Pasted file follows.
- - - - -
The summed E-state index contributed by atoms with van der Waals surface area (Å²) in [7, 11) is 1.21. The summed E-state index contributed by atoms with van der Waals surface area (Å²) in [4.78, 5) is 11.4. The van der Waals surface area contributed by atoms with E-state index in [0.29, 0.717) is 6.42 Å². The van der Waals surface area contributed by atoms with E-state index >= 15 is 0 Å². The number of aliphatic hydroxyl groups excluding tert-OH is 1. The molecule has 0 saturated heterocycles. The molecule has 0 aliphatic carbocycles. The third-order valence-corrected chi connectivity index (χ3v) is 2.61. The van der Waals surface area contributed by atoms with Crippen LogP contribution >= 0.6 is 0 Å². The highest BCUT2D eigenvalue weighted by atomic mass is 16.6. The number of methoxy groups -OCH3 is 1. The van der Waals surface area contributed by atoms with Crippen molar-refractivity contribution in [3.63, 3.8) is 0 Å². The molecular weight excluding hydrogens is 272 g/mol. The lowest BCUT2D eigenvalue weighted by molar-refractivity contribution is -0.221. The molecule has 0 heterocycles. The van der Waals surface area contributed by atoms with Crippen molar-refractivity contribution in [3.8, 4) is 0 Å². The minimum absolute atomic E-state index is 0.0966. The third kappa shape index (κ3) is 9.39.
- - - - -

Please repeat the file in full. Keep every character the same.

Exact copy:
The summed E-state index contributed by atoms with van der Waals surface area (Å²) in [7, 11) is 1.21. The summed E-state index contributed by atoms with van der Waals surface area (Å²) in [4.78, 5) is 11.4. The van der Waals surface area contributed by atoms with E-state index in [0.29, 0.717) is 6.42 Å². The van der Waals surface area contributed by atoms with E-state index >= 15 is 0 Å². The number of aliphatic hydroxyl groups excluding tert-OH is 1. The molecule has 0 saturated heterocycles. The molecule has 0 aliphatic carbocycles. The third-order valence-corrected chi connectivity index (χ3v) is 2.61. The van der Waals surface area contributed by atoms with Crippen LogP contribution >= 0.6 is 0 Å². The highest BCUT2D eigenvalue weighted by atomic mass is 16.6. The number of methoxy groups -OCH3 is 1. The van der Waals surface area contributed by atoms with Crippen molar-refractivity contribution in [3.63, 3.8) is 0 Å². The molecular weight excluding hydrogens is 272 g/mol. The lowest BCUT2D eigenvalue weighted by molar-refractivity contribution is -0.221. The molecule has 0 heterocycles. The van der Waals surface area contributed by atoms with Crippen molar-refractivity contribution in [3.8, 4) is 0 Å². The minimum absolute atomic E-state index is 0.0966. The third kappa shape index (κ3) is 9.39.